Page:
A few years ago I read an inspiring book called Life on the Line by Grant Achatz. Grant is the head chef at Chicago’s Alinea restaurant, which has repeatedly been named one of the best restaurants in the world. He rose through the chef ranks to head up his own kitchen, only to then battle tongue cancer that nearly took away his sense of taste permanently (he’s ok now, fortunately). I liked the book so much that I made a trip up to Alinea last year to eat there. The experience was, in a word, a revelation. From the burning leaves to the helium dessert balloons to the dessert smashed on the table, it was easily the most fun meal I’ve ever eaten, while at the same time making me wonder exactly how they had created half of what came to the table.
“Revelation” and “most fun” aren’t words one would typically use to describe the same meal. Most of us eat two to three times a day, often in a manner so fast or rote as to be unnoticed (I do, at least). Sure, going out to a nice dinner focuses our attention on the food in front of us, but even at the best restaurants that usually doesn’t result in an experience that one would call revelatory. The meal I had there was just that, and certainly the most memorable eating experience I’ve ever had (also the most expensive, but that’s another issue—it was worth it). It made me think about the role that food plays in our lives, and how food is meant to be fun and interactive, traits that are sometimes forgotten at today’s temples of gastronomy (for more on how Alinea views this interaction, see this piece).
Two lessons have stuck with me since that dinner: rethink everything that you do, and at the same time to try to enjoy every moment of the experience. Achatz is a master of what is known as Molecular Gastronomy (although he calls it Progressive American), which focuses on the use of scientific processes in cooking. All cooking is science, of course, but disciples of this approach tend to go deep into the scientific processes related to cooking, using techniques such as flash freezing and powdering to create unexpected or heretofore impossible results. What was previously a simple pasta becomes an unexpected set of crystals that taste like pasta, but with an entirely different texture. Thinking about food in this fashion requires you to reconsider everything about eating, and even spurred Achatz to invent his own cooking tools and utensils. This reinvention of the familiar is an important lesson for LSAT takers because so often you can fall into the trap of seeing everything in a rote, two-dimensional way. And let’s face it, it’s easier to see the test in that manner as opposed to the chaotic landscape it often is, so this approach is understandable. As I discussed in my last post, be careful with simply accepting conventional thinking about the LSAT, and make sure that you consider whether the approaches you are using are the best ones available. Have you become complacent in your thinking? If so, let us help you change your approaches so they work optimally for you.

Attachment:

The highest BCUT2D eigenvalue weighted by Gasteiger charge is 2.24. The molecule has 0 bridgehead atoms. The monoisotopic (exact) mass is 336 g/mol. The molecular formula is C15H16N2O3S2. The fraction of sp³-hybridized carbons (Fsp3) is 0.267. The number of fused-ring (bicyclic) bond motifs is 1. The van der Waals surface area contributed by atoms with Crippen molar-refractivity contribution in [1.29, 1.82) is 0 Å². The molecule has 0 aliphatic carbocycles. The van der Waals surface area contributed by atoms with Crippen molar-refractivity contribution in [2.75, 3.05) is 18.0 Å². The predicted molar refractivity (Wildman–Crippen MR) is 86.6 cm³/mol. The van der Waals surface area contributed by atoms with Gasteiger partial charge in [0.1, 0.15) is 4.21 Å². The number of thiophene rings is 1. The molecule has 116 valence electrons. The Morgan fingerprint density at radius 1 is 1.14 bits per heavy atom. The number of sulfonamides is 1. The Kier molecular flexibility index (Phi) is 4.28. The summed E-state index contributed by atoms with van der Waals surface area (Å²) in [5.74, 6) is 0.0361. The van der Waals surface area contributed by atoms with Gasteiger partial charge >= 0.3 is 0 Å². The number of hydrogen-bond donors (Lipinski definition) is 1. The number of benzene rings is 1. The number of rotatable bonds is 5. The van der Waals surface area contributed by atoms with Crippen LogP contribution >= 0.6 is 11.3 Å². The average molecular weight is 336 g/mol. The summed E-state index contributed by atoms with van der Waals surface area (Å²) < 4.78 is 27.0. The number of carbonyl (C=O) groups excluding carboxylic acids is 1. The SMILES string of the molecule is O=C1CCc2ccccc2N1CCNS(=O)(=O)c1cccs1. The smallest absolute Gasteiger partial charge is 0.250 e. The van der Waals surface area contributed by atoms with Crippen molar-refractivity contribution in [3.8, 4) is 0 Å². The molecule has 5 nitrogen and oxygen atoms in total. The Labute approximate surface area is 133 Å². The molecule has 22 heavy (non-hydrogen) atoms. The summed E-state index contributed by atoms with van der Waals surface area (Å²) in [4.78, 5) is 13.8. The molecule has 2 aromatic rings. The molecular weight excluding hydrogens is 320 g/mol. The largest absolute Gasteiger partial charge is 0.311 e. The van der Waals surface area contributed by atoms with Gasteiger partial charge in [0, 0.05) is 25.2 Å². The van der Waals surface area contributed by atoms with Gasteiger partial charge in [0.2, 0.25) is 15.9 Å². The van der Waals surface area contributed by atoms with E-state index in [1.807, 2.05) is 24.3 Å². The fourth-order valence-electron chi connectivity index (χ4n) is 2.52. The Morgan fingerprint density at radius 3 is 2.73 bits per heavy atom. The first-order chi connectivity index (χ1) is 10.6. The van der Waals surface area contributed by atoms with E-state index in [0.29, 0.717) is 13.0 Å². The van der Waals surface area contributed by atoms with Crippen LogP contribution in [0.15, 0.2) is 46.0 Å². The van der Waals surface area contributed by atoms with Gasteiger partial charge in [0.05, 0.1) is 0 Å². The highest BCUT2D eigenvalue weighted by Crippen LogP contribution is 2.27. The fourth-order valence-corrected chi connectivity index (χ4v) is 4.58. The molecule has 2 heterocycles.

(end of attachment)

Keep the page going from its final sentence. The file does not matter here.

The other element that has stayed with me was how much fun we had at that meal, and how that was built into the process. When you go to a typical high-end restaurant, the experience is often sedate and somewhat sterile. Hushed tones are used as your food is presented, and it feels like any excessive show of emotion will be frowned upon by your very stern Maitre D’. Not at Alinea. By design, the food is meant to be played with and the experience is built to be fun and interactive. You may be dropping meat into a cooking solution, or eating dessert straight off the table, but either way you are involved in the meal and part of it, not just experiencing it. LSAT takers sometimes fall into a similar trap: it’s easy to go through your preparation without really enjoying it. The fastest way to get good at something is to enjoy doing it, and you have to have fun with the concepts and questions as you prepare for this test. See the LSAT as a challenge or a game to conquer, and it becomes more enjoyable (and thus easier to master!). Even the smallest of tasks can be turned into a game, as long as you’re willing to try to see it that way. Need to get through a problem set? Turn it into a series of 5-question challenges, with random small awards for achieving a certain proficiency level (get all five correct and I’m drinking a Red Bull!). Try to change the approach and environment that surrounds your preparation—just like they do at Alinea—and you’ll find that it’s easier to achieve the result you desire.
Am I the only Alinea fanatic? No, there are others out there who are far crazier than me, including this guy. He may have spent several years on that project, but look at the fun he had; it was a labor of love for him, and while you may never love the LSAT, try to at least like it and you will be rewarded.
Questions or comments? Please post them below!
"Raspberry Transparency" courtesy of Stuart Spivack.